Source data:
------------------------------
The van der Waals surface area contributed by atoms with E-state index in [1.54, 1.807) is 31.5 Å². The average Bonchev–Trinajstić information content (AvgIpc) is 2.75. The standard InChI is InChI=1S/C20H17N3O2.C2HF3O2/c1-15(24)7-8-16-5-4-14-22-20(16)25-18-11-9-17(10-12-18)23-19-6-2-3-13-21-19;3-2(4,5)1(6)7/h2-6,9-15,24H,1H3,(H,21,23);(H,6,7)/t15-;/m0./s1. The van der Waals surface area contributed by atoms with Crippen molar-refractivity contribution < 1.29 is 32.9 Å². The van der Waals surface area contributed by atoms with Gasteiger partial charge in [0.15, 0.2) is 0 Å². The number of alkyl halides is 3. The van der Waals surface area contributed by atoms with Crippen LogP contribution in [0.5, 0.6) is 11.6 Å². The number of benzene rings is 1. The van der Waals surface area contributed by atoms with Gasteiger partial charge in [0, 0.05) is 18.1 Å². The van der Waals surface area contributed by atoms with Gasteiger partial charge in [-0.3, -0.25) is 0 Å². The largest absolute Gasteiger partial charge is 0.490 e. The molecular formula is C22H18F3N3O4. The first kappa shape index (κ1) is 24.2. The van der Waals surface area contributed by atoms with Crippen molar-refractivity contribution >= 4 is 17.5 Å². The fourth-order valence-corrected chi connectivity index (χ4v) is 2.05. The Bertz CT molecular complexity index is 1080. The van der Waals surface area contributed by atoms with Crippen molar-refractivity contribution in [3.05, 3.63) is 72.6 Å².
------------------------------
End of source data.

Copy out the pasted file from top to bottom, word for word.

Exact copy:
The van der Waals surface area contributed by atoms with E-state index in [1.54, 1.807) is 31.5 Å². The average Bonchev–Trinajstić information content (AvgIpc) is 2.75. The standard InChI is InChI=1S/C20H17N3O2.C2HF3O2/c1-15(24)7-8-16-5-4-14-22-20(16)25-18-11-9-17(10-12-18)23-19-6-2-3-13-21-19;3-2(4,5)1(6)7/h2-6,9-15,24H,1H3,(H,21,23);(H,6,7)/t15-;/m0./s1. The van der Waals surface area contributed by atoms with Crippen molar-refractivity contribution < 1.29 is 32.9 Å². The van der Waals surface area contributed by atoms with Gasteiger partial charge in [0.15, 0.2) is 0 Å². The number of alkyl halides is 3. The van der Waals surface area contributed by atoms with Crippen LogP contribution in [0.5, 0.6) is 11.6 Å². The number of benzene rings is 1. The van der Waals surface area contributed by atoms with Gasteiger partial charge in [0, 0.05) is 18.1 Å². The van der Waals surface area contributed by atoms with Gasteiger partial charge in [-0.3, -0.25) is 0 Å². The largest absolute Gasteiger partial charge is 0.490 e. The molecular formula is C22H18F3N3O4. The first kappa shape index (κ1) is 24.2. The van der Waals surface area contributed by atoms with Crippen molar-refractivity contribution >= 4 is 17.5 Å². The fourth-order valence-corrected chi connectivity index (χ4v) is 2.05. The Bertz CT molecular complexity index is 1080. The van der Waals surface area contributed by atoms with Crippen molar-refractivity contribution in [3.05, 3.63) is 72.6 Å².